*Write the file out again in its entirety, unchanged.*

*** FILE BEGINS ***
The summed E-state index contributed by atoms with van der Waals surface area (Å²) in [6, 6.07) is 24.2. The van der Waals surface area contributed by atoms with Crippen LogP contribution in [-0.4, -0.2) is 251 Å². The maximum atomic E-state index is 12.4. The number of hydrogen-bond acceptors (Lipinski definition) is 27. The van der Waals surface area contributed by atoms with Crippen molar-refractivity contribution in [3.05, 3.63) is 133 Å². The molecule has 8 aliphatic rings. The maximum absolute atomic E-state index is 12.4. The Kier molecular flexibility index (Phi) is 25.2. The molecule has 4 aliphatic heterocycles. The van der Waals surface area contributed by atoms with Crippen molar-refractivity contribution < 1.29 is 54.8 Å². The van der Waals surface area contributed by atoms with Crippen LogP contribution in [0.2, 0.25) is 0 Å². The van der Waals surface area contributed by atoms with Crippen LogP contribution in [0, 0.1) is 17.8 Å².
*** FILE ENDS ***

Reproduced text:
The summed E-state index contributed by atoms with van der Waals surface area (Å²) in [6, 6.07) is 24.2. The van der Waals surface area contributed by atoms with Crippen LogP contribution in [-0.4, -0.2) is 251 Å². The maximum atomic E-state index is 12.4. The number of hydrogen-bond acceptors (Lipinski definition) is 27. The van der Waals surface area contributed by atoms with Crippen molar-refractivity contribution in [3.05, 3.63) is 133 Å². The molecule has 8 aliphatic rings. The maximum absolute atomic E-state index is 12.4. The Kier molecular flexibility index (Phi) is 25.2. The molecule has 4 aliphatic heterocycles. The van der Waals surface area contributed by atoms with Crippen molar-refractivity contribution < 1.29 is 54.8 Å². The van der Waals surface area contributed by atoms with Crippen LogP contribution in [0.2, 0.25) is 0 Å². The van der Waals surface area contributed by atoms with Crippen LogP contribution in [0, 0.1) is 17.8 Å².